Prime Minister Scott Morrison will deliver a speech to the United Nations urging world leaders to share any coronavirus vaccine with the rest of the world, saying history will be a "severe judge" of nations that seek to profit from the pandemic.
In the speech, to be delivered virtually on Saturday morning, Mr Morrison will also raise the alarm on disinformation campaigns, which he says are costing lives and creating a "climate of fear and division".
A global arms race for a coronavirus vaccine is under way with China, Russia, the United States and United Kingdom all competing to be the first to produce a vaccine.
When a vaccine is developed there is likely to be a short supply as governments try to ensure their own people are the first in line.
Mr Morrison will tell the UN that "whoever finds the vaccine must share it".
"This is a global responsibility, and it's a moral responsibility for a vaccine to be shared far and wide," Mr Morrison will say, according to a draft of the speech.
"Some might see short-term advantage, or even profit. But I assure you to anyone who may think along those lines, humanity will have a very long memory and be a very, very severe judge.
"Australia's pledge is clear: if we find the vaccine we will share it. That's the pledge we all must make."
Australia has handed over more than $120 million to join the global vaccines facility known as COVAX, a World Health Organisation initiative, which allows all countries that have signed up to gain access to some of the world's leading vaccine candidates.
In his speech to the UN marking the global body's 75th anniversary, Mr Morrison will liken the challenges faced in the year it was founded – 1945 – with the global pandemic today.
"It was a year when humanity found hope amidst despair. This year is one of the hardest since then," Mr Morrison will say.
"So let our resolve now also be undiminished as it was at the beginning of the United Nations as we commit again, together, to realising the common hope that binds us all together."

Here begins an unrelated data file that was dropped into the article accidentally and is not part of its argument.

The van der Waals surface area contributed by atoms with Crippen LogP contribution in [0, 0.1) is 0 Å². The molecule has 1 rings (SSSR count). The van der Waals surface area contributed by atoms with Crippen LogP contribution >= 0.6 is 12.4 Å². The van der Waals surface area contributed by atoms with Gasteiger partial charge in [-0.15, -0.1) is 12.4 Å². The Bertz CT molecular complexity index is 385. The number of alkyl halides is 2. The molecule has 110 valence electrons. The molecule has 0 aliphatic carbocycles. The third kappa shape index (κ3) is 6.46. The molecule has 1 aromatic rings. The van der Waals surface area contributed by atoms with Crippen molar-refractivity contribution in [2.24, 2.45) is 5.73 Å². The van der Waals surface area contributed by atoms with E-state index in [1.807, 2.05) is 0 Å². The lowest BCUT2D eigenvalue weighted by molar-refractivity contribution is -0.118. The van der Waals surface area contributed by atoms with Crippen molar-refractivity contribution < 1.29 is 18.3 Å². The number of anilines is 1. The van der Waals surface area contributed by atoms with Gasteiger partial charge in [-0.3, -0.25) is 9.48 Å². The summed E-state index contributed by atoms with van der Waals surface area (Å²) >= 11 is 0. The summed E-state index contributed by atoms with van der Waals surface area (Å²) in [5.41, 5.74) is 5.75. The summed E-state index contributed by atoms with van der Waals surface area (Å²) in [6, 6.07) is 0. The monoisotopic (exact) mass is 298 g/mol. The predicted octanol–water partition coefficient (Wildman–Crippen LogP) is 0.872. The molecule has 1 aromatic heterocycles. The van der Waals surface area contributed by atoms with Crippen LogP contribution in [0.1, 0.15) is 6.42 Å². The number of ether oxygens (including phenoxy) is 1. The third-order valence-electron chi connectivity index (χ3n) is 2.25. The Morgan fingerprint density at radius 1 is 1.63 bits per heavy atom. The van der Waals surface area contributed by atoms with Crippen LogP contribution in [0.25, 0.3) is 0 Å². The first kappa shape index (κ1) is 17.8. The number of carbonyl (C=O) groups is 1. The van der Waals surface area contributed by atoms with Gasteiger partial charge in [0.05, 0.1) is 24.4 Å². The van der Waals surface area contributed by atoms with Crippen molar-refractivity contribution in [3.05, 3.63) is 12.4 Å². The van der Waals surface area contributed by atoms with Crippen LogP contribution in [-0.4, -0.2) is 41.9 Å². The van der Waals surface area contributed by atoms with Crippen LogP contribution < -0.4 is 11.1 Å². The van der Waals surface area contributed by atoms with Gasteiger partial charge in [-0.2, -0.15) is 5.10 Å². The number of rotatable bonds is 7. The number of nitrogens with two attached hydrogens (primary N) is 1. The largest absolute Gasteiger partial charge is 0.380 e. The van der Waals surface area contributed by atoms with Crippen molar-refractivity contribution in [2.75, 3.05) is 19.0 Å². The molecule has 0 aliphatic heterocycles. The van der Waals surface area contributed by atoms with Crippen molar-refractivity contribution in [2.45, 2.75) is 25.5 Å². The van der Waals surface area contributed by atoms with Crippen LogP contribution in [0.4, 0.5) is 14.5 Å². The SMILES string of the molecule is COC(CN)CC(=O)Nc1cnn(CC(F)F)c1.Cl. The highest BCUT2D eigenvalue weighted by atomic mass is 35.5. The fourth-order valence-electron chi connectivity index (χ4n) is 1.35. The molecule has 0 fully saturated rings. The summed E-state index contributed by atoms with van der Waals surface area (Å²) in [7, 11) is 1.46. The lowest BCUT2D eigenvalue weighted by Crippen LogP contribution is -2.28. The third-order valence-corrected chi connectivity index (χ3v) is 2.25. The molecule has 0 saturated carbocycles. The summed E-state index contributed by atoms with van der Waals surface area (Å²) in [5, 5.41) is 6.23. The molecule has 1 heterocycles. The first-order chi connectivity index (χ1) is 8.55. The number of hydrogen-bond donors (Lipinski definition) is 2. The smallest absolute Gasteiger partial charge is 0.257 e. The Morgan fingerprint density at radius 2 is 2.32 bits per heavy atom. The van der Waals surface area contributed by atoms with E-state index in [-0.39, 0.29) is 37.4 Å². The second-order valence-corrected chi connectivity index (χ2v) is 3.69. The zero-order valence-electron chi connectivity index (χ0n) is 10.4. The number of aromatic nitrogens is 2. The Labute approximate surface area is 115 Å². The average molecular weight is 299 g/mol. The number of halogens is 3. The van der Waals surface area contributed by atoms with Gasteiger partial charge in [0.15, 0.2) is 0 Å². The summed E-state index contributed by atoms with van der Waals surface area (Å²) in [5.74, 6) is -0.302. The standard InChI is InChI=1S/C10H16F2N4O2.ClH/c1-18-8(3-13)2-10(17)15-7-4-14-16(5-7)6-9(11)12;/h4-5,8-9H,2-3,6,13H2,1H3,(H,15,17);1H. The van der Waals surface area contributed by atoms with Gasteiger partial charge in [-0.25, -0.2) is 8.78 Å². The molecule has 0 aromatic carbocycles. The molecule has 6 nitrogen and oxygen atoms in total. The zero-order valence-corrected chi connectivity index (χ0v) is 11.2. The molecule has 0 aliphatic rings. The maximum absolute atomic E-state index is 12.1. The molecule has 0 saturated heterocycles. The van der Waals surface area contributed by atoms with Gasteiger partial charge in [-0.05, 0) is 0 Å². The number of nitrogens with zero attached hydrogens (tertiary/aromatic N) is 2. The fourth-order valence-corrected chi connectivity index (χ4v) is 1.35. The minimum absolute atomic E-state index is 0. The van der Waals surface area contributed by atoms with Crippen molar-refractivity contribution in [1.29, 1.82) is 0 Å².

Mr Morrison will say Australia's focus has been "to deny the virus the destruction it seeks to visit upon us, upon our lives, our livelihoods".
In a continuing shift away from a speech last year in which he decried "negative globalism", Mr Morrison will talk up the benefits of countries engaging in global bodies such as the UN, saying "sovereignty doesn't mean turning inwards".
He will say competing territorial and maritime claims should be based on international law, including the United Nations Convention on the Law of the Sea. Australia this year shifted its position on the South China Sea, declaring "there is no legal basis" to China's territorial and maritime claims in the disputed waterway.
Mr Morrison will say the independent inquiry into the coronavirus, which Australia pushed for with the European Union, was a reminder of the importance of global cooperation.
As the world tries to control the spread of COVID-19, Mr Morrison will say it has also been reminded of the danger of disinformation.
The European Commission in June issued a report finding foreign actors and countries, led by Russia and China, had carried out targeted disinformation campaigns aimed at undermining democratic debate and stoking confusion about the pandemic.
Australia recently co-authored a statement through the UN urging countries to act against disinformation.
"Disinformation costs lives, and creates a climate of fear and division. It goes against Australia's values and beliefs as a free, open society," Mr Morrison will say.
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Anthony is foreign affairs and national security correspondent for The Sydney Morning Herald and The Age.